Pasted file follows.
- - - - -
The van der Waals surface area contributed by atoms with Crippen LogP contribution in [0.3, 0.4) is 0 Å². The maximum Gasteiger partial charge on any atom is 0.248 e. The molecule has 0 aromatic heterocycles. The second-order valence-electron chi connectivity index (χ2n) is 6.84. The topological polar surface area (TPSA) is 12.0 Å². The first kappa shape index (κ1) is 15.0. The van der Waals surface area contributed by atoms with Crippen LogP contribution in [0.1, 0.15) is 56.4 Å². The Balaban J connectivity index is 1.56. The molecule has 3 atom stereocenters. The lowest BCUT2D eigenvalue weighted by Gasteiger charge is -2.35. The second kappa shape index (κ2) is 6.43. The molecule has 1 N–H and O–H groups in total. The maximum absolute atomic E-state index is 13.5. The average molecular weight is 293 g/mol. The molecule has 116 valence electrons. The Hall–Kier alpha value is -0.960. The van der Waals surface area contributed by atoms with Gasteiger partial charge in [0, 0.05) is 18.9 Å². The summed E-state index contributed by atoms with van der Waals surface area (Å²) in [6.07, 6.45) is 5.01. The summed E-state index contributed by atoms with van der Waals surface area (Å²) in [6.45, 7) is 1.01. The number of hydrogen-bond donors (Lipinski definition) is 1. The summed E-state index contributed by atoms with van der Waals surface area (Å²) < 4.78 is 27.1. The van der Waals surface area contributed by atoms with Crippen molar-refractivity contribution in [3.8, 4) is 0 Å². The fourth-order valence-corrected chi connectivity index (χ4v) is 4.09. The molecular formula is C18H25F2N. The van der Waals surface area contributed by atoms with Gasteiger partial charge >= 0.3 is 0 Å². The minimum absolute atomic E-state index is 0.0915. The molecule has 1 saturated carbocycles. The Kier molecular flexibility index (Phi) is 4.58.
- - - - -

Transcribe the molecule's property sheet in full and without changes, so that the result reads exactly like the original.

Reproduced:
The van der Waals surface area contributed by atoms with Crippen LogP contribution in [0.3, 0.4) is 0 Å². The maximum Gasteiger partial charge on any atom is 0.248 e. The molecule has 0 aromatic heterocycles. The second-order valence-electron chi connectivity index (χ2n) is 6.84. The topological polar surface area (TPSA) is 12.0 Å². The first kappa shape index (κ1) is 15.0. The van der Waals surface area contributed by atoms with Crippen LogP contribution in [0.1, 0.15) is 56.4 Å². The Balaban J connectivity index is 1.56. The molecule has 3 atom stereocenters. The lowest BCUT2D eigenvalue weighted by Gasteiger charge is -2.35. The second kappa shape index (κ2) is 6.43. The molecule has 1 N–H and O–H groups in total. The maximum absolute atomic E-state index is 13.5. The average molecular weight is 293 g/mol. The molecule has 116 valence electrons. The Hall–Kier alpha value is -0.960. The van der Waals surface area contributed by atoms with Gasteiger partial charge in [0, 0.05) is 18.9 Å². The summed E-state index contributed by atoms with van der Waals surface area (Å²) in [6.07, 6.45) is 5.01. The summed E-state index contributed by atoms with van der Waals surface area (Å²) in [6.45, 7) is 1.01. The number of hydrogen-bond donors (Lipinski definition) is 1. The summed E-state index contributed by atoms with van der Waals surface area (Å²) < 4.78 is 27.1. The van der Waals surface area contributed by atoms with Crippen molar-refractivity contribution in [3.8, 4) is 0 Å². The fourth-order valence-corrected chi connectivity index (χ4v) is 4.09. The molecular formula is C18H25F2N. The van der Waals surface area contributed by atoms with Gasteiger partial charge >= 0.3 is 0 Å². The minimum absolute atomic E-state index is 0.0915. The molecule has 1 saturated carbocycles. The Kier molecular flexibility index (Phi) is 4.58.